Okay, back to major publishers. I believe all my latest works are on a par with most of the science fiction books I see them publishing, and even better than a good portion of them. This doesn’t include the really great SF authors like Ringo, Weber and others of their ilk, but does include most of the others.

Now back to the experiment: I’m going to give you the first several pages of one of my best novels (in my own opinion and that of my fans as well). Its title is Samantha’s Talent. Please read these pages just as if you’ve bought the book and are beginning to read it. Don‘t stop to analyze or try to find flaws, but just read. When you’re finished, turn away from the computer and let your mind work for a little while. After that, without looking at the pages again, please let me know if you’ve spotted anything that distracted you from the story or made you not want to keep going. Please, I don’t want any professional editors or English Majors specializing in fiction to comment. I’m looking for the average reader to tell me whether these few pages grab your interest or whether you see the major problem(s) that would exclude it from the interest of editors of major publishers. And here it is:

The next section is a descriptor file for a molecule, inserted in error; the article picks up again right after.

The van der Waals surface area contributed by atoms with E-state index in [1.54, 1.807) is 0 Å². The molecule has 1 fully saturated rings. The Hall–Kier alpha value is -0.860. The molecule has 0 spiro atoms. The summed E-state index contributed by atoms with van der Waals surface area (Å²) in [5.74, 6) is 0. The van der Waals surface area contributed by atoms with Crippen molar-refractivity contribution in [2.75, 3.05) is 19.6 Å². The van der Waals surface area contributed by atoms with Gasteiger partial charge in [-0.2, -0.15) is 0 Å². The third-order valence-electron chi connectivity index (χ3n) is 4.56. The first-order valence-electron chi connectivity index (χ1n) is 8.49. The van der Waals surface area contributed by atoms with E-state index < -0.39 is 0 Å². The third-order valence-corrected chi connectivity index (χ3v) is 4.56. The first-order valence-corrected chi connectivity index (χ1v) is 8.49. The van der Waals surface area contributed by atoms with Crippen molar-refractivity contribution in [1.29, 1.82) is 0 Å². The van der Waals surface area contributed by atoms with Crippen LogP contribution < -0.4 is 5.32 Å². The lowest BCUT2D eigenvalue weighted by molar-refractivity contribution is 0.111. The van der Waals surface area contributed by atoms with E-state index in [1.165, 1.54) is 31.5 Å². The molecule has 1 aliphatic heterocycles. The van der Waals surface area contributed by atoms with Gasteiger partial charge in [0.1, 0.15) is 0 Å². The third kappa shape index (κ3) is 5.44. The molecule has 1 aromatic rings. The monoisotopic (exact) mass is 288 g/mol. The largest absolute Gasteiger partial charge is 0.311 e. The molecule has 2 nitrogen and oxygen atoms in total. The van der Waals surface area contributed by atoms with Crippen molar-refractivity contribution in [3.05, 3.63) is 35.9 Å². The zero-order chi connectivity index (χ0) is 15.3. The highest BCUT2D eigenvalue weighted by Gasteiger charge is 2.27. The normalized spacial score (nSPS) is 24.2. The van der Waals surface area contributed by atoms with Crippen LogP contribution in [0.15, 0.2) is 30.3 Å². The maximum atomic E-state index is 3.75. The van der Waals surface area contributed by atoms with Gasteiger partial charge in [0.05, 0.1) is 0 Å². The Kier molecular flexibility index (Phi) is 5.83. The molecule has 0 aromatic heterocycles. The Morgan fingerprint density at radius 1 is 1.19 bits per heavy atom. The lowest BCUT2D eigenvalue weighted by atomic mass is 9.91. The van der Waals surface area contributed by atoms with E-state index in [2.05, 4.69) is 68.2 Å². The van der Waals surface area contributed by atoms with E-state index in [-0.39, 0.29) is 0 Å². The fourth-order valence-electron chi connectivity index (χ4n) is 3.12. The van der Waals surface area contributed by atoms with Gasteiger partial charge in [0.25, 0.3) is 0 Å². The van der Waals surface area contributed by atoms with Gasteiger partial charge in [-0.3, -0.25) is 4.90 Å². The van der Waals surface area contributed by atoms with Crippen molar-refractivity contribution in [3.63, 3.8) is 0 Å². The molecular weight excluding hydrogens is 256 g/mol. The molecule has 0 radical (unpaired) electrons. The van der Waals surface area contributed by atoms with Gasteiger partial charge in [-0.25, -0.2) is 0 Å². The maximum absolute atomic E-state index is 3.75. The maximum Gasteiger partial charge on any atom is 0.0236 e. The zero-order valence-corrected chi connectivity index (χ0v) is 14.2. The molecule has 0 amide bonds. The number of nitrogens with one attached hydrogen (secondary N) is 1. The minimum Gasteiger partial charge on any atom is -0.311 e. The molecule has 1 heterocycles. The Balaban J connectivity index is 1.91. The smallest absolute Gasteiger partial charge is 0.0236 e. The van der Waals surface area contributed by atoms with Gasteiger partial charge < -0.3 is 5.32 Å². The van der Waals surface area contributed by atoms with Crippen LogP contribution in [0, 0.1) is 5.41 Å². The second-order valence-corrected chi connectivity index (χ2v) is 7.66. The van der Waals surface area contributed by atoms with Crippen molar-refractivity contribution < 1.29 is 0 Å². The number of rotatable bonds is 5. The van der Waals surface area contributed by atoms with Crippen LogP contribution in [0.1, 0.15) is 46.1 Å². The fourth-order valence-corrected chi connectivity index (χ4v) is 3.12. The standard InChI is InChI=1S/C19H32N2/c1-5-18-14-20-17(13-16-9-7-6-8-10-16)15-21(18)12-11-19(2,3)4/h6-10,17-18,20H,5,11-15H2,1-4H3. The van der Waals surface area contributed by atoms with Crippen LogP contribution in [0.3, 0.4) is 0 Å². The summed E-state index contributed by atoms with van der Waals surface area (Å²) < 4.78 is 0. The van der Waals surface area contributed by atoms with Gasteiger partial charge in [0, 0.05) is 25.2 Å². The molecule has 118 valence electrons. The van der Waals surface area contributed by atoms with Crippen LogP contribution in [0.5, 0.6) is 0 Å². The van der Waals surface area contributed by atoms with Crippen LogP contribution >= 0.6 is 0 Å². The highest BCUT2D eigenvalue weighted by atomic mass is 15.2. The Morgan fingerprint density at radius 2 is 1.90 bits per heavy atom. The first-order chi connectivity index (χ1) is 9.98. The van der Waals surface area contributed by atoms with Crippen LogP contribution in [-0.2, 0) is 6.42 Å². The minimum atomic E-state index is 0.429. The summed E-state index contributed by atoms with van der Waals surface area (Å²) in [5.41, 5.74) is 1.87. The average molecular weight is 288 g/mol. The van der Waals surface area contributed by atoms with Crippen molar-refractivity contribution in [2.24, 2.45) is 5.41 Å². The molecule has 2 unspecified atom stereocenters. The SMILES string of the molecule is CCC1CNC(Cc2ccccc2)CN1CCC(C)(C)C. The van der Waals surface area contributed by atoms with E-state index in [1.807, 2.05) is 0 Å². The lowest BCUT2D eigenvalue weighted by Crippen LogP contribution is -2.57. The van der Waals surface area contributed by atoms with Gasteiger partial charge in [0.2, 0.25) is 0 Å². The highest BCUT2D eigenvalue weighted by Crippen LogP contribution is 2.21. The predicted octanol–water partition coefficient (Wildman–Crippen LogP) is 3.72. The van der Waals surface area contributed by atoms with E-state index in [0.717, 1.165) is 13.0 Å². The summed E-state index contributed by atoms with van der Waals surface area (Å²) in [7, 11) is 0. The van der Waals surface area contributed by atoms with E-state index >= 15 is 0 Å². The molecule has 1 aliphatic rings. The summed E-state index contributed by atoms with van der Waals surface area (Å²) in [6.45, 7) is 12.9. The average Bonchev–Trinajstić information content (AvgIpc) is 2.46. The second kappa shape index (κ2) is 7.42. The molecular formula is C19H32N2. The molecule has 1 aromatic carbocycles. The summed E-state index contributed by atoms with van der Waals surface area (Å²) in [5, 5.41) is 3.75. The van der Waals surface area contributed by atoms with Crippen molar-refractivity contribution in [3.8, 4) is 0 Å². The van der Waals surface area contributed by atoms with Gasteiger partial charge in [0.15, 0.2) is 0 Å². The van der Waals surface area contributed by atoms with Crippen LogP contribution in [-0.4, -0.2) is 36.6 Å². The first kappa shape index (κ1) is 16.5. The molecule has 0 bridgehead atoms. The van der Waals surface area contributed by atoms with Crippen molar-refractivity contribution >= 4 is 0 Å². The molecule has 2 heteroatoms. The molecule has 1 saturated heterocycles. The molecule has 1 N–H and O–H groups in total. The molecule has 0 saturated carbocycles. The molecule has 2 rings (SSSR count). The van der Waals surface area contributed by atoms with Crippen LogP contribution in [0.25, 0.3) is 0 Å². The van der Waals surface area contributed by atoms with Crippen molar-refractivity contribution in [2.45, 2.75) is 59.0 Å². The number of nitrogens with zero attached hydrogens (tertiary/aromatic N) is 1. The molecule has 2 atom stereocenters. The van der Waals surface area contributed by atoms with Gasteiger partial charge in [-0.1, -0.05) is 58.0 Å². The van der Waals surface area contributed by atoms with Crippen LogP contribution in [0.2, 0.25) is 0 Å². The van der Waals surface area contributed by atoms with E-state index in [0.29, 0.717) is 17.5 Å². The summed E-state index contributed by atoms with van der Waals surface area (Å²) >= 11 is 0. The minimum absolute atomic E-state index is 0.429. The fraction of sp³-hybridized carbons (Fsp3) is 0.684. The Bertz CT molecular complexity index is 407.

Part One

Chapter One

          Elaine Douglas was getting tired. She flicked the fly rod one more time, then decided to call it quits. She secured the line and waited until she caught her husband’s attention. He was fishing farther downstream. When he looked her way, she waved, then turned to point toward the shore to show him she was through for the day. That’s when she saw the grizzly bear on the bank of the stream. It was sitting, much like a human might do with its rear legs splayed out in front of it. Her ten year old daughter was propped on one massive leg and pulling down on one of the bear’s huge extended front legs. She was laughing.
          “Oh my God! Ron!" Elaine screamed. "Come quick! Ronnnaallllddd! Hurry!”
          Samantha Douglas hung on to the huge bear’s paw and glanced toward the stream at the sound of her mother’s voice. She laughed and stood up on the bear’s back leg and wrapped her arms around a front one. “Look, Mom!” she shouted gleefully as the bear slowly raised it’s front leg and lifted her into the air, then set her back down as carefully as a mother placing a baby in its cradle.